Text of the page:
The ovaries and fallopian tubes

The ovaries are two small, oval-shaped organs in the pelvis. The pelvis is the area between the hips in the lower part of the tummy. The ovaries are part of the female reproductive system. This is the system involved in making eggs, having sex, carrying a baby and giving birth. It also includes the fallopian tubes, womb (uterus), cervix and vagina.

The fallopian tubes are two fine tubes that link the ovaries to either side of the womb. Normally, from puberty to menopause, one of the ovaries releases an egg once a month. The egg passes down the fallopian tube to the womb. If the egg is not fertilised by a sperm, it passes out of the womb as part of the monthly period.

The ovaries also produce the female hormones oestrogen and progesterone. These hormones help control the reproductive system. As you get older, the ovaries make less of these hormones. The ovaries stop releasing eggs each month and periods stop. This is known as the menopause. It means you cannot get pregnant anymore. It usually happens naturally between your mid-40s and mid-50s.

Female pelvic lymph nodes

Organs close to the ovaries and fallopian tubes

There are several organs close to the ovaries and fallopian tubes. These include:

  • the bladder
  • the ureters – tubes which drain urine from the kidneys to the bladder
  • the back passage (rectum)
  • part of the bowel
  • groups of lymph nodes
  • the womb (uterus).

The peritoneum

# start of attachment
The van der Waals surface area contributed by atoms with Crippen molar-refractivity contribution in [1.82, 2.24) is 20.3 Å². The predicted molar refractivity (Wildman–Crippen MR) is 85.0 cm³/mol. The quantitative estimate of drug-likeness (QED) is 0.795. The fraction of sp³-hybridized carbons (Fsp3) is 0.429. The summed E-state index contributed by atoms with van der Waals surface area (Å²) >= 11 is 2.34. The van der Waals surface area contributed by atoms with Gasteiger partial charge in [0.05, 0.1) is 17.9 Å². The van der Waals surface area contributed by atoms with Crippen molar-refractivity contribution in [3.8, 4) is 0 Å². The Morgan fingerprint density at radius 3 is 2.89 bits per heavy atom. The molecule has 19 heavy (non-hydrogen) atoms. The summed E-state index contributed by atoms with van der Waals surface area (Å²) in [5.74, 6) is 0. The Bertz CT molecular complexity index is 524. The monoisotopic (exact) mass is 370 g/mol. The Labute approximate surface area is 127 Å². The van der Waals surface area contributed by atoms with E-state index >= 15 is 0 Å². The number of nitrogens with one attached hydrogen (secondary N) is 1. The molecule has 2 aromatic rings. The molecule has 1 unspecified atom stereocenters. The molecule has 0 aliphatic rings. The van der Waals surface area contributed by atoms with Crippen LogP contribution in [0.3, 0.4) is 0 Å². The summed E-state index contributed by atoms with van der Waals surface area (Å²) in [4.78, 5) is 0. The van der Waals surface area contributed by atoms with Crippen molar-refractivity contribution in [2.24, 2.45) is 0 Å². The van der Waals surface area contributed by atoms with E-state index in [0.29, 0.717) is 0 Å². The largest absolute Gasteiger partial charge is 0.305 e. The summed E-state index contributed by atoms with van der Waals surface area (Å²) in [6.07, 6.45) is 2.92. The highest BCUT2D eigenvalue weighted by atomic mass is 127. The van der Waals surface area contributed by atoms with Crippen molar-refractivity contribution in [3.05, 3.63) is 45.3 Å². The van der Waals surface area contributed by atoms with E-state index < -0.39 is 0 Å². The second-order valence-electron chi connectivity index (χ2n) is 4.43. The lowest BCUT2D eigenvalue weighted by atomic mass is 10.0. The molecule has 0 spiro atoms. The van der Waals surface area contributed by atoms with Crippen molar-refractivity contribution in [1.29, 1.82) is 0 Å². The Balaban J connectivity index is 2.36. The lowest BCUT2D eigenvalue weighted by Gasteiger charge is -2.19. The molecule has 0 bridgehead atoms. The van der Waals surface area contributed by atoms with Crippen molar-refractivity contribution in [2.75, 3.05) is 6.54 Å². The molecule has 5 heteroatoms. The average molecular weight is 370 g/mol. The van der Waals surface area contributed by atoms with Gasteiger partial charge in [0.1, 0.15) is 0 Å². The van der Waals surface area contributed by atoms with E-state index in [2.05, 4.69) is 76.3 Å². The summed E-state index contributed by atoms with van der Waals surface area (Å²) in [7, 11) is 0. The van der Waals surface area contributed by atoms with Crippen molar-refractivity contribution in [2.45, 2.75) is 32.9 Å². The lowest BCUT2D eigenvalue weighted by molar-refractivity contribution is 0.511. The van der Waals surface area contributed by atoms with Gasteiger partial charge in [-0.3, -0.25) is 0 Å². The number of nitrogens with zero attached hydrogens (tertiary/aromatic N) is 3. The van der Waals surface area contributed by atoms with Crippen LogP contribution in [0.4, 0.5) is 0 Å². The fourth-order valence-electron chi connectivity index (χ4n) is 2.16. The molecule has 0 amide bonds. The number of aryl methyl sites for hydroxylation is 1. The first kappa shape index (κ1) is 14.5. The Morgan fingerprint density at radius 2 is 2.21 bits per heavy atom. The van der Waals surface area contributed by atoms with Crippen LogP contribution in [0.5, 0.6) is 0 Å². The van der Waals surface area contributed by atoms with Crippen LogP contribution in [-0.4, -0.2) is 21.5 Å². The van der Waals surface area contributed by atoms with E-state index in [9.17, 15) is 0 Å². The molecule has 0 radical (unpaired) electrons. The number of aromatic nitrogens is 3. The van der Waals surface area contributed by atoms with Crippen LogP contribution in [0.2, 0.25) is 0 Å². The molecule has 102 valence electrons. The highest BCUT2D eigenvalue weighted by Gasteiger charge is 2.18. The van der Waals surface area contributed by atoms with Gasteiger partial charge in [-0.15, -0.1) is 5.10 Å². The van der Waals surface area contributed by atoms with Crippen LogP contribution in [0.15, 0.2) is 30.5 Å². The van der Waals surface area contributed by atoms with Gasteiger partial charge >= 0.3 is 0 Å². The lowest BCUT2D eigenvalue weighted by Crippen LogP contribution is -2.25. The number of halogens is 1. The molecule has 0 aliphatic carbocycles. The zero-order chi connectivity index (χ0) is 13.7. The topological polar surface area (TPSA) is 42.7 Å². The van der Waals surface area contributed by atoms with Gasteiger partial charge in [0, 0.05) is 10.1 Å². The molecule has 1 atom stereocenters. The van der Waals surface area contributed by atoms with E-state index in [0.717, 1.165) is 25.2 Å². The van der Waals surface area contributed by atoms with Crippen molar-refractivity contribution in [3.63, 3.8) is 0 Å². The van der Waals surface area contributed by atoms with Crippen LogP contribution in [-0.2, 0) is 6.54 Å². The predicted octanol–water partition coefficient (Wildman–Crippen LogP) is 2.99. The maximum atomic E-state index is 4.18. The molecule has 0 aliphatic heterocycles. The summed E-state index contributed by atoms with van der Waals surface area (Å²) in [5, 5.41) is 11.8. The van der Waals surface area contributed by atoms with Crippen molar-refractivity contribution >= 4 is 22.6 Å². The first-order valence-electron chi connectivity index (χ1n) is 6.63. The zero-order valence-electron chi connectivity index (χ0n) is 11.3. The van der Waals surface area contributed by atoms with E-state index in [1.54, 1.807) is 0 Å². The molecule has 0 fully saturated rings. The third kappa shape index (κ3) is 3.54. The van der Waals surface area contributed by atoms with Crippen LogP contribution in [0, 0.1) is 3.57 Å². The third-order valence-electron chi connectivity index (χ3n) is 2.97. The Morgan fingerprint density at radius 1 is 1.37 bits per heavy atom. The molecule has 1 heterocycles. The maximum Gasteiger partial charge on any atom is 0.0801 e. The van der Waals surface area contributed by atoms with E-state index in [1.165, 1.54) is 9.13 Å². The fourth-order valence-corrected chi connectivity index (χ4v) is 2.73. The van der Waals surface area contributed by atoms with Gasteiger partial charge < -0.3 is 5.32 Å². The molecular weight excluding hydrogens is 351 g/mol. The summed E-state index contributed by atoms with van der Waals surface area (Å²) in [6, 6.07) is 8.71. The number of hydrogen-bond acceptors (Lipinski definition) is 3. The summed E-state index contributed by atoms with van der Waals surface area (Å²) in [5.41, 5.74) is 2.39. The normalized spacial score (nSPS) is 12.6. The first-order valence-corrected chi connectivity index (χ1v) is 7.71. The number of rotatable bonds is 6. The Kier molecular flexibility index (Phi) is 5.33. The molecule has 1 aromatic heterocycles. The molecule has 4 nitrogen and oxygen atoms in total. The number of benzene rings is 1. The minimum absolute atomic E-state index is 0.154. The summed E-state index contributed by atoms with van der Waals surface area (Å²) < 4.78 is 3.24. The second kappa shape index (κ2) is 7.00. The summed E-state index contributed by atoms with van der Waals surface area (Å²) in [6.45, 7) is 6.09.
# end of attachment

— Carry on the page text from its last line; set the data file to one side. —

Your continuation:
A layer of tissue supports the ovaries and fallopian tubes. This tissue is called the peritoneum.

In men and women, the inner layer of the peritoneum covers the surface of all the organs in the tummy (abdomen), such as the stomach, liver and bowel. The outer layer lines the wall of the abdomen. Between the two layers is a small amount of fluid. This lets the layers move easily against each other.

The peritoneum helps protect the organs in the abdomen and keep them in place. A section of the inner layer forms an extra flap of tissue that hangs down from the stomach, in front of the bowel. This flap is called the omentum.

Side view of the female pelvis

About our information

  • Ovarian cancer references

    Below is a sample of the sources used in our ovarian cancer information. If you would like more information about the sources we use, please contact us at cancerinformationteam@macmillan.org.uk

    Fotopoulou C, et al. British Gynaecological Cancer Society (BGCS) epithelial ovarian/ fallopian tube/ primary peritoneal cancer guidelines: recommendations for practice. European Journal of Obstetrics, gynecology, and reproductive biology. 2017. 213: 123-139.

    National Institute for Health and Care Excellence. Ovarian cancer: recognition and initial management. Clinical guideline (CG122). April 2011. Available from: www.nice.org.uk/Guidance/CG122 (accessed June 2017). 

  • Reviewers

    This information has been written, revised and edited by Macmillan Cancer Support’s Cancer Information Development team. It has been reviewed by expert medical and health professionals and people living with cancer. It has been approved by Senior Medical Editor, Professor David Luesley, Professor of Gynaecological Oncology.

    Our cancer information has been awarded the PIF TICK. Created by the Patient Information Forum, this quality mark shows we meet PIF’s 10 criteria for trustworthy health information.